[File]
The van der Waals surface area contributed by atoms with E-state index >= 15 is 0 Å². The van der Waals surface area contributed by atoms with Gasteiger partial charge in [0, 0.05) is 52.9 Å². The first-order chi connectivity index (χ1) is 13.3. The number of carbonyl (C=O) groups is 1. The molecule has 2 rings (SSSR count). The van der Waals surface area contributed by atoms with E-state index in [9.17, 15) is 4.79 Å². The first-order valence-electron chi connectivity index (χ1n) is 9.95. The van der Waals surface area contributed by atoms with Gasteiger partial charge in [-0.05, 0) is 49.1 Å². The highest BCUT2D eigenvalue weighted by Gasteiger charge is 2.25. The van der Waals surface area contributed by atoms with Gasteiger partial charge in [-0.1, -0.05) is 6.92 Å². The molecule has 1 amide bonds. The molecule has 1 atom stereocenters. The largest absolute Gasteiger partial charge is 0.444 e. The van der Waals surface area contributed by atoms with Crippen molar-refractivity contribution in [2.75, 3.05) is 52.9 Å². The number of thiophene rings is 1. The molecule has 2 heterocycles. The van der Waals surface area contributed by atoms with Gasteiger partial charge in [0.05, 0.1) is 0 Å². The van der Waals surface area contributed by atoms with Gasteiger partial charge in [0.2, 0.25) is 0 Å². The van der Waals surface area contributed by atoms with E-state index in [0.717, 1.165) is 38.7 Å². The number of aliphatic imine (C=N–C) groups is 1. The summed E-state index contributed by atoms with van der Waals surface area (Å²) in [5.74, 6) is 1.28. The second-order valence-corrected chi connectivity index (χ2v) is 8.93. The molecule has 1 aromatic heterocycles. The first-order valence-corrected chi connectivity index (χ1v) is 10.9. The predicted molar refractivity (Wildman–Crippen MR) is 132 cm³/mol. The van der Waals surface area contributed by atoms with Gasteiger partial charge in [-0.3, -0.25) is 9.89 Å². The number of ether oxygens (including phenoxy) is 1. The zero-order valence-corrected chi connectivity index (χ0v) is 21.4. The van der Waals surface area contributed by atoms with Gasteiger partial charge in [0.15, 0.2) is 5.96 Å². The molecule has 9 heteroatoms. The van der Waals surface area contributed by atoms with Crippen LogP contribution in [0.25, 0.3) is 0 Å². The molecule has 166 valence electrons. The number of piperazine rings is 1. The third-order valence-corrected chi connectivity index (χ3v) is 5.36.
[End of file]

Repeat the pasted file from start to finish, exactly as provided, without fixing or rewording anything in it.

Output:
The van der Waals surface area contributed by atoms with E-state index >= 15 is 0 Å². The van der Waals surface area contributed by atoms with Gasteiger partial charge in [0, 0.05) is 52.9 Å². The first-order chi connectivity index (χ1) is 13.3. The number of carbonyl (C=O) groups is 1. The molecule has 2 rings (SSSR count). The van der Waals surface area contributed by atoms with E-state index in [9.17, 15) is 4.79 Å². The first-order valence-electron chi connectivity index (χ1n) is 9.95. The van der Waals surface area contributed by atoms with Gasteiger partial charge in [-0.05, 0) is 49.1 Å². The highest BCUT2D eigenvalue weighted by Gasteiger charge is 2.25. The van der Waals surface area contributed by atoms with Gasteiger partial charge in [-0.1, -0.05) is 6.92 Å². The molecule has 1 amide bonds. The molecule has 1 atom stereocenters. The largest absolute Gasteiger partial charge is 0.444 e. The van der Waals surface area contributed by atoms with Crippen molar-refractivity contribution in [2.75, 3.05) is 52.9 Å². The number of thiophene rings is 1. The molecule has 2 heterocycles. The van der Waals surface area contributed by atoms with Gasteiger partial charge in [0.05, 0.1) is 0 Å². The van der Waals surface area contributed by atoms with Gasteiger partial charge in [0.2, 0.25) is 0 Å². The van der Waals surface area contributed by atoms with E-state index in [0.717, 1.165) is 38.7 Å². The number of aliphatic imine (C=N–C) groups is 1. The summed E-state index contributed by atoms with van der Waals surface area (Å²) in [5.74, 6) is 1.28. The second-order valence-corrected chi connectivity index (χ2v) is 8.93. The molecule has 1 aromatic heterocycles. The first-order valence-corrected chi connectivity index (χ1v) is 10.9. The predicted molar refractivity (Wildman–Crippen MR) is 132 cm³/mol. The van der Waals surface area contributed by atoms with Gasteiger partial charge in [-0.3, -0.25) is 9.89 Å². The number of ether oxygens (including phenoxy) is 1. The zero-order valence-corrected chi connectivity index (χ0v) is 21.4. The van der Waals surface area contributed by atoms with Gasteiger partial charge in [0.15, 0.2) is 5.96 Å². The molecule has 9 heteroatoms. The van der Waals surface area contributed by atoms with Crippen LogP contribution in [0.25, 0.3) is 0 Å². The molecule has 166 valence electrons. The number of piperazine rings is 1. The third-order valence-corrected chi connectivity index (χ3v) is 5.36.